Born in answer to prayer, Nicholas of Tolentino became an Augustinian friar, gaining a reputation for working miracles and making peace. Tolentino had a name as a trouble town, but Nicholas brought it peace. Patrick Duffy tells his story. His name a token of gratitude from his mother Nicholas was born in the town of Fermo […]
Born in answer to prayer, Nicholas of Tolentino became an Augustinian friar, gaining a reputation for working miracles and making peace. Tolentino had a name as a trouble town, but Nicholas brought it peace. Patrick Duffy tells his story.
His name a token of gratitude from his mother
Nicholas was born in the town of Fermo in the Marche region of eastern Italy on the Adriatic. His parents were childless for six years. They prayed at the shrine of St Nicholas of Bari and in thanksgiving christened their son Nicholas.
St Nicholas’ bread for the sick and poor
Nicholas joined the Augustinian friars at eighteen. He often fasted and performed other penances, spending long hours in prayer. Once, when severely ill, he had a vision of Mary, Augustine and Monica telling him to eat a certain type of bread roll that had been dipped in water and he recovered. He then began himself to bless and distribute this bread to the sick and poor, who were also healed. He became so enthusiastic about this that the prior accused him of squandering the community’s resources. He also had a reputation as a healer, even before he was ordained in 1269. The rolls became known as Saint Nicholas’s Bread, and are still distributed in his memory.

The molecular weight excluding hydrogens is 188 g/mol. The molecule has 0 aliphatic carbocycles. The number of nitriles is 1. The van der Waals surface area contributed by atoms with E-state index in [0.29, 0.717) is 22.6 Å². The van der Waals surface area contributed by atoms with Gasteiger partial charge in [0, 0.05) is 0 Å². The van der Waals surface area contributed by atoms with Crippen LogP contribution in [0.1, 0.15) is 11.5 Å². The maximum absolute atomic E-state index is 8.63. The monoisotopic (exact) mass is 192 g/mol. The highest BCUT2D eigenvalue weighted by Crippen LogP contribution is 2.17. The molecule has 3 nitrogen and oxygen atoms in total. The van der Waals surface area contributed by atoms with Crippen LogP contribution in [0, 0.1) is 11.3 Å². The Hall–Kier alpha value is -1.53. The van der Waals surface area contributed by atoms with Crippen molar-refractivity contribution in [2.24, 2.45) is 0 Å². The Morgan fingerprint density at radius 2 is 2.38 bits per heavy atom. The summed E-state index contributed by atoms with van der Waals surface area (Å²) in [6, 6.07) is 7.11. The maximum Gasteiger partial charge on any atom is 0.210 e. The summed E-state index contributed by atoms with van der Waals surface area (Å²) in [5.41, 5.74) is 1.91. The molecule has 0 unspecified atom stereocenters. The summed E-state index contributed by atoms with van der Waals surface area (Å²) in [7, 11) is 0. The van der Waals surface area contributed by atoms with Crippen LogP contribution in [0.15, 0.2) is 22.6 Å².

Peace to Tolentino
After his ordination Nicholas was stationed at a friary where he felt comfortable, but one day he heard a voice telling him, “To Tolentino, To Tolentino”. Tolentino was a town that was troubled by rival pro- and anti- papal factions. Here he preached in the street and despite opposition and ridicule, he was able to restore peace to the town. He continued his lengthy fasts and received visions. He became known as a sympathetic confessor and for visiting the sick and poor.
Souls in purgatory
Once, while asleep, a fellow friar who had died shortly before spoke to him from purgatory and urged him to celebrate the Eucharist for him and other souls there, so that they would be set free by the power of Christ. Nicholas did so for seven days. The friar again spoke to Nicholas, thanking him and assuring him that a large number of souls were now with God. Because of this Nicholas was proclaimed patron of the souls in Purgatory.
Death and influence
Nicholas died on 10th September 1305. Pope Eugene IV canonised him in 1446, and his relics were rediscovered at Tolentino in 1926.
In the Augustinian Church of St John the Baptist and St Augustine (John’s Lane) in Thomas Street, Dublin, behind the high altar there is a stained glass window depicting St Nicholas of Tolentino in red vestments celebrating Mass for the souls in purgatory also depicted – with one soul being escorted into heaven.